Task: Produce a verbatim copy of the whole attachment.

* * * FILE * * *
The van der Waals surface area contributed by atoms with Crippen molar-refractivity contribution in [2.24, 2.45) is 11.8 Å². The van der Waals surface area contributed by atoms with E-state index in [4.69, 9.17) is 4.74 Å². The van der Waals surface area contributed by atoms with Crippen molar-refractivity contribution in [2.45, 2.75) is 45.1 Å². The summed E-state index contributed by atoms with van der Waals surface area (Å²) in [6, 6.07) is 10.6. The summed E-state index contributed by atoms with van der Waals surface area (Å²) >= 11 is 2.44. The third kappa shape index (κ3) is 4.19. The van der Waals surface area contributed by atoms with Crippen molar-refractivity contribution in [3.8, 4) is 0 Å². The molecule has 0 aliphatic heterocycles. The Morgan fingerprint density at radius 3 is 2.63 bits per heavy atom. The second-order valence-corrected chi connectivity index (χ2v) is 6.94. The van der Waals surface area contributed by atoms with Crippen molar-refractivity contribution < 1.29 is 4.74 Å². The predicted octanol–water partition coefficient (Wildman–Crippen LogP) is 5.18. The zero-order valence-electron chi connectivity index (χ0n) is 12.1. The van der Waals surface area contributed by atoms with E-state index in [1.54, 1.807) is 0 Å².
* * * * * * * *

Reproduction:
The van der Waals surface area contributed by atoms with Crippen molar-refractivity contribution in [2.24, 2.45) is 11.8 Å². The van der Waals surface area contributed by atoms with E-state index in [4.69, 9.17) is 4.74 Å². The van der Waals surface area contributed by atoms with Crippen molar-refractivity contribution in [2.45, 2.75) is 45.1 Å². The summed E-state index contributed by atoms with van der Waals surface area (Å²) in [6, 6.07) is 10.6. The summed E-state index contributed by atoms with van der Waals surface area (Å²) >= 11 is 2.44. The third kappa shape index (κ3) is 4.19. The van der Waals surface area contributed by atoms with Crippen molar-refractivity contribution in [3.8, 4) is 0 Å². The molecule has 0 aliphatic heterocycles. The Morgan fingerprint density at radius 3 is 2.63 bits per heavy atom. The second-order valence-corrected chi connectivity index (χ2v) is 6.94. The van der Waals surface area contributed by atoms with Crippen molar-refractivity contribution < 1.29 is 4.74 Å². The predicted octanol–water partition coefficient (Wildman–Crippen LogP) is 5.18. The zero-order valence-electron chi connectivity index (χ0n) is 12.1. The van der Waals surface area contributed by atoms with E-state index in [1.54, 1.807) is 0 Å².